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December 10, 2002


The opinion of the court was delivered by: Eduardo C. Robreno, United States District Judge



Plaintiff Charles Iseley, Sr. ("plaintiff") is an inmate at the Pennsylvania State Correctional Institution at Green. Plaintiff suffers from Hepatitis C, a common viral infection of the liver which can cause liver cancer. Plaintiff asserts that for over four years he has repeatedly requested from prison officials to be treated for Hepatitis C, but has yet to receive such treatment.

In response to plaintiff's request, the Department of Corrections ("DOC") directed that he submit to a psychological evaluation and sign a Mental Health Informed Consent Document ("consent form")*fn1 before his requested treatment could proceed. As part of plaintiff's psychological evaluation, plaintiff is required to complete a Beck Depression Inventory ("BDI questionnaire"), which consists of a series of questions designed to help evaluate whether plaintiff suffers from depression, and to sign a consent form authorizing the release of certain medical and personal information.

The DOC asserts that plaintiff's treatment cannot proceed without plaintiff first undergoing the psychological evaluation. This is so, according to the DOC, because medicinal treatment for Hepatitis C can cause severe psychological side effects, and the likelihood that plaintiff will experience these side effects must be assessed before treatment can be administered. The DOC contends that, without a psychological evaluation, the proper course of treatment cannot be ascertained. Moreover, defendants*fn2 refuse to treat plaintiff without first obtaining a signed consent form. According to defendants, the consent form authorizes the DOC to release plaintiff's medical and personal information in order to protect other inmates and staff, and to insure the orderly operation of the prison facility.

Plaintiff, on the other hand, refuses to submit to the psychological evaluation as a condition for receiving treatment for Hepatitis C and also refuses to sign the consent form.

Plaintiff brings this action under 42 U.S.C. § 1983 claiming that defendants have acted with deliberate indifference towards his serious medical needs. Before this court is plaintiff's pro se request for a preliminary injunction. The parties have made extensive and highly detailed written submissions (see doc. nos. 96, 97, 102, 103, 104 for plaintiff and doc. No. 100 and non-commonwealth defendants' response to plaintiff's motion, which has yet to be docketed, for defendants) and the court heard argument. For the reasons that follow, plaintiff's request for injunctive relief will be denied.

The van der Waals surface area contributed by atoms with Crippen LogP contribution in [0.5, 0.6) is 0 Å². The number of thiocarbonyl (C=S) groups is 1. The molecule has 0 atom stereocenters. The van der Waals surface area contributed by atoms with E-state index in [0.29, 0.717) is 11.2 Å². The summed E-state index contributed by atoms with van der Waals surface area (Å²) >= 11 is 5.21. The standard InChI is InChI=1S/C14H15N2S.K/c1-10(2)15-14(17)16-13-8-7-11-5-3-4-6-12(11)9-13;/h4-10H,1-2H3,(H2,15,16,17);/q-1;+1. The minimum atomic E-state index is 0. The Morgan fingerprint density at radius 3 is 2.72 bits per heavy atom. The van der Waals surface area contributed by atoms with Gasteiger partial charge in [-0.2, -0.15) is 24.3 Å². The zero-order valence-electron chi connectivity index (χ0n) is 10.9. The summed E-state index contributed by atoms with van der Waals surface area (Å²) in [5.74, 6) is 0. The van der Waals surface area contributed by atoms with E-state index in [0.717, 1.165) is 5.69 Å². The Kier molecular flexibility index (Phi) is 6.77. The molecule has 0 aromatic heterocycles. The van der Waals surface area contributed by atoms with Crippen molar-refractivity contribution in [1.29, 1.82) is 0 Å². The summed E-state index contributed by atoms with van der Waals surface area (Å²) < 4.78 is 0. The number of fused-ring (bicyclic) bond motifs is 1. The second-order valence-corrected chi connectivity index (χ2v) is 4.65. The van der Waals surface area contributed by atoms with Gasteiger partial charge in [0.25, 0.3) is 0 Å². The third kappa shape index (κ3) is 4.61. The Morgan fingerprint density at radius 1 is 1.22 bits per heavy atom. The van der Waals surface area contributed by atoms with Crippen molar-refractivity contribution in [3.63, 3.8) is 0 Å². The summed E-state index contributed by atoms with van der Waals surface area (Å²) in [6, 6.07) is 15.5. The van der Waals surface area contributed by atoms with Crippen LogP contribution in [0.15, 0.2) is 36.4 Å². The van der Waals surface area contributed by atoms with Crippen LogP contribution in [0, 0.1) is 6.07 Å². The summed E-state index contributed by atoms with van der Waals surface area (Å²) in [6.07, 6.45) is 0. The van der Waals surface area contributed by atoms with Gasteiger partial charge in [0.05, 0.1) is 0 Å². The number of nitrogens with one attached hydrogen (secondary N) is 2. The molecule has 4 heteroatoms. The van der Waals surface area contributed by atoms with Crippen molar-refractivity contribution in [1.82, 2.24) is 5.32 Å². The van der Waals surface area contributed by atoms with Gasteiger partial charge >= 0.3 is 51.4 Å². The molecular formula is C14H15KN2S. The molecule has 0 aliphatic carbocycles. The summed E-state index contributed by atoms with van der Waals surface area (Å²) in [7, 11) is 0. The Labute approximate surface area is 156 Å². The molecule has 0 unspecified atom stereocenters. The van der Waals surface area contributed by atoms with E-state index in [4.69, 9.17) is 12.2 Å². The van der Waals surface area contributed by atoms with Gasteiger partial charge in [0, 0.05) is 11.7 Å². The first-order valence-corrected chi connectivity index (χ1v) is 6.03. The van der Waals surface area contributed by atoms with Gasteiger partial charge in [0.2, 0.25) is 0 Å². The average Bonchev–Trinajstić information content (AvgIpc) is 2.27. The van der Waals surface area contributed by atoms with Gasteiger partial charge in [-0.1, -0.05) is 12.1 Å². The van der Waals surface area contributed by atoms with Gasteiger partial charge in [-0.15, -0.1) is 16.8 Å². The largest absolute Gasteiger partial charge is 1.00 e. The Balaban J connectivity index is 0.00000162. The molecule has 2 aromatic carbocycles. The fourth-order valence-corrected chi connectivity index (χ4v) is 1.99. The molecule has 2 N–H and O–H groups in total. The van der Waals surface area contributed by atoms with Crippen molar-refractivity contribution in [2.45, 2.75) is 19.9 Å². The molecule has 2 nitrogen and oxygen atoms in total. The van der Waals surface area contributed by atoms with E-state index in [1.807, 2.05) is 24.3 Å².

The Third Circuit recently restated the factors a court must consider and the burden a party must meet in order to obtain injunctive relief:

[t]o obtain an injunction, the plaintiff[] [has] to demonstrate (1) that [he is] reasonably likely to prevail eventually in the litigation and (2) that [he is] likely to suffer irreparable injury without relief.
If these two threshold showings are made[,] the District Court then considers, to the extent relevant, (3) whether an injunction would harm the [defendant] more than denying relief would harm the plaintiff[] and (4) whether granting relief would serve the public interest.

Tenafly Eruv Assoc., Inc. v. Borough of Tenafly, 309 F.3d 144, 2002 WL 31388923 at *6 (3d Cir. October 24, 2002) (citing S. Camden Citizens in Action v. N.J. Dep't of Envtl. Protection, 274 F.3d 771, 777 (3d Cir. 2001) and Adams v. Freedom Forge Corp., 204 F.3d 475, 484 (3d Cir. 2000)) (internal citations omitted). In other words, the movant must establish a likelihood of success on the merits and a likelihood that he will suffer irreparable injury if the requested relief is not granted before the court can even consider public interest and the balance of hardships. See id.

For the purpose of deciding the instant motion, the court will assume that plaintiff can show that he will suffer irreparable harm if he is not treated for Hepatitis C. More problematic, however, is the likelihood that plaintiff will ultimately succeed on the merits of the instant litigation.

To state a claim under 42 U.S.C. § 1983 for deprivation of medical treatment in violation of the Eighth Amendment, a plaintiff must show that the defendant acted with "deliberate indifference to serious medical needs." Estelle v. Gamble, 429 U.S. 97, 104 (1976). The defendants acknowledge that medical treatment for Hepatitis C constitutes a serious medical need under Estelle. They ...

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